Webelos and Arrow of Light Adventure Pin Counselors
Many adventure pins help Webelos Scouts develop interests in areas that may lead to hobbies or career choices. The Webelos den leaders and assistants, as well as the den chief, may handle portions of instruction during meetings. But some pins will have more meaning when a knowledgeable adventure pin “counselor” works with the boys on the requirements, providing resources, leading field trips, and giving other useful service. A parent or family member, pack leader, teacher, coach, or other adult with talents or skills related to the specific pin may serve in this capacity. A local Scoutmaster or the district advancement chair may be able to help identify merit badge counselors who might be able to help with related adventure pins.
Remember…Advancement isn’t everything!
Remember, not only do boys learn and advance at different rates but some will not advance (earn a rank) at all—and that’s okay. Advancement is just one of the methods of Cub Scouting, not THE reason a boy joins. Keep the actual purposes of Cub Scouting in mind and you can’t go wrong. If a boy is making friends, having adventures and having fun… Cub Scouting is still a great thing with much to offer!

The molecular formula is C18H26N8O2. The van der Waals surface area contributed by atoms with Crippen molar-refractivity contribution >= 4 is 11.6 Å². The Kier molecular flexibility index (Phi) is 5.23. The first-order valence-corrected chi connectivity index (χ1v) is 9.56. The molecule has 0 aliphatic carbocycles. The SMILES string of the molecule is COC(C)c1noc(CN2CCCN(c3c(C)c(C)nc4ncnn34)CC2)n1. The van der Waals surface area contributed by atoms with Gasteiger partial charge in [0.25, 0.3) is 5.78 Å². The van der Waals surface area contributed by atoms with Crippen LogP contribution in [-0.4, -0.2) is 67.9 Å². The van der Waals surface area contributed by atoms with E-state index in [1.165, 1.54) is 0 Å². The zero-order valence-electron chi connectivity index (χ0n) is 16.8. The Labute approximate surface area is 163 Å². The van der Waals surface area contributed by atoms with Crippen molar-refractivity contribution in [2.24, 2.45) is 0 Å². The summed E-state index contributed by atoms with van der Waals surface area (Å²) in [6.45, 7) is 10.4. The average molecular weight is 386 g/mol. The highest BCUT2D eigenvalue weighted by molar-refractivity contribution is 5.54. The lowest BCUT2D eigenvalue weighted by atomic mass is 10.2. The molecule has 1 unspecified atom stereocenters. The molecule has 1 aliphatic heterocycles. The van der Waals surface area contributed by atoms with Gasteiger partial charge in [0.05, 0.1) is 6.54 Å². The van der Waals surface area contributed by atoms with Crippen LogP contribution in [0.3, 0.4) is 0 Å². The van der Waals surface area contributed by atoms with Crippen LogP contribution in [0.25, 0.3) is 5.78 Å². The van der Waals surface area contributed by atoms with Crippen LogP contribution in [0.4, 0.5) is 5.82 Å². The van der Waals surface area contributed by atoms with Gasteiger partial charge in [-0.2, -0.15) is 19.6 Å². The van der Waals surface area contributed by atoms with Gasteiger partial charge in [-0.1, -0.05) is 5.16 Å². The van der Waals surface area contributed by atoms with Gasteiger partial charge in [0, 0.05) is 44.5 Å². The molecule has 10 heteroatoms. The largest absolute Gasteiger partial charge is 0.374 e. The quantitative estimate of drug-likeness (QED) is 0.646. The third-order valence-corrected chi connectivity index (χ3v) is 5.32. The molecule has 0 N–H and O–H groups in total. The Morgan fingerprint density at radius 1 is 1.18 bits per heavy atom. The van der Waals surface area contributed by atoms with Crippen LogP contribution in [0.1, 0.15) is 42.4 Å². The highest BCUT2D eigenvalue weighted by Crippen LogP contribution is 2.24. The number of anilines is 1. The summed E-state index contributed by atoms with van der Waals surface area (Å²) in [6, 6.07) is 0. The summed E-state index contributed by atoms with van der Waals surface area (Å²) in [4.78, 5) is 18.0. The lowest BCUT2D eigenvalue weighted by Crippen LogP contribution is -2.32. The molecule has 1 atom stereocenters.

Annaleis Smith – is a “stay at home” mother of 5 children. She has been a Cub Scout leader for the past 13 years in various positions and is currently a Cubmaster, Unit Commissioner, and the VP of Membership for the Utah National Parks Council (heading up the Lion and Tiger initiative in the UNPC) Cub Scouting is for every boy!